Cooperation, contributor types, and control questions
Douglas Norton and
Journal of Behavioral and Experimental Economics (formerly The Journal of Socio-Economics), 2020, vol. 85, issue C
A large number of experimental studies use the strategy method procedure introduced by Fischbacher, Gächter, and Fehr (Econ. Lett. 71:397-404, 2001) to measure individuals’ attitudes towards cooperation. The procedure elicits subjects’ strategic-form decisions in a one-shot game and classifies each subject as one of several different contributor types. In this paper, we examine the robustness of the procedure and its capacity to help explain the pattern of contributions observed in a separate, repeated game setting. Overall, we show that the elicited contributor types can explain behavior fairly well in the repeated game. Free-rider types contribute less than conditional cooperators, although we observe evidence consistent with strategic cooperation in the early periods of the repeated game. Nevertheless, by the last period, classified free-rider types converge to pure free-riding behavior. In addition, we highlight a potential methodological concern related to the use of control questions. We find that the inclusion of control questions increases (decreases) the proportion of free rider (conditional cooperator) types, but also leads to substantial wait times for many subjects. This raises concerns about the psychological impact of long wait times, through boredom, frustration, or spite, on the cooperative behavior of subjects in the laboratory setting.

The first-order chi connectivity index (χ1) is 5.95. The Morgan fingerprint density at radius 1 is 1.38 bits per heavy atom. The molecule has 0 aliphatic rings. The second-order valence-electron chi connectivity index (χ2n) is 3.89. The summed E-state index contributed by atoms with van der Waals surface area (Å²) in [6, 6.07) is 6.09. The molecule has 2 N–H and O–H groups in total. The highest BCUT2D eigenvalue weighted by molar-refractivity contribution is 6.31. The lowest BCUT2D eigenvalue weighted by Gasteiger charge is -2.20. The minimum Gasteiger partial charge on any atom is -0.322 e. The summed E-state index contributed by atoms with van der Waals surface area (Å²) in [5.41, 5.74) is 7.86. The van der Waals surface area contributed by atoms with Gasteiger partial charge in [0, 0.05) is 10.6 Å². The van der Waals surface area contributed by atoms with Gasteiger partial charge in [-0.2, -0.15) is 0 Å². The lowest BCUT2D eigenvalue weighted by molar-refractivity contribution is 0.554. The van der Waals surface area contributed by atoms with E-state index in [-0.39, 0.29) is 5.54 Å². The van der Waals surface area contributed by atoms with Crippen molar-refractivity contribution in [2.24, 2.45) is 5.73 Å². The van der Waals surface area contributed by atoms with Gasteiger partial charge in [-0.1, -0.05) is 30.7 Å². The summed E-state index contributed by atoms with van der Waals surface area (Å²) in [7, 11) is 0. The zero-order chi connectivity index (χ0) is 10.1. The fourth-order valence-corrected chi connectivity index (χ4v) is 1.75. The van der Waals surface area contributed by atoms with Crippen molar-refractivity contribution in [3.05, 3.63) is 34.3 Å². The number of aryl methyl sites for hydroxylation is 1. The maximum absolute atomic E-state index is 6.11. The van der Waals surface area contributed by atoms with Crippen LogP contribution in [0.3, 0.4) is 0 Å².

Keywords: Public goods; Experimental methodology; Strategy method; Conditional cooperation; Free-riding; Control questions (search for similar items in EconPapers)
JEL-codes: C72 C92 (search for similar items in EconPapers)
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Persistent link: https://EconPapers.repec.org/RePEc:eee:soceco:v:85:y:2020:i:c:s2214804319300783
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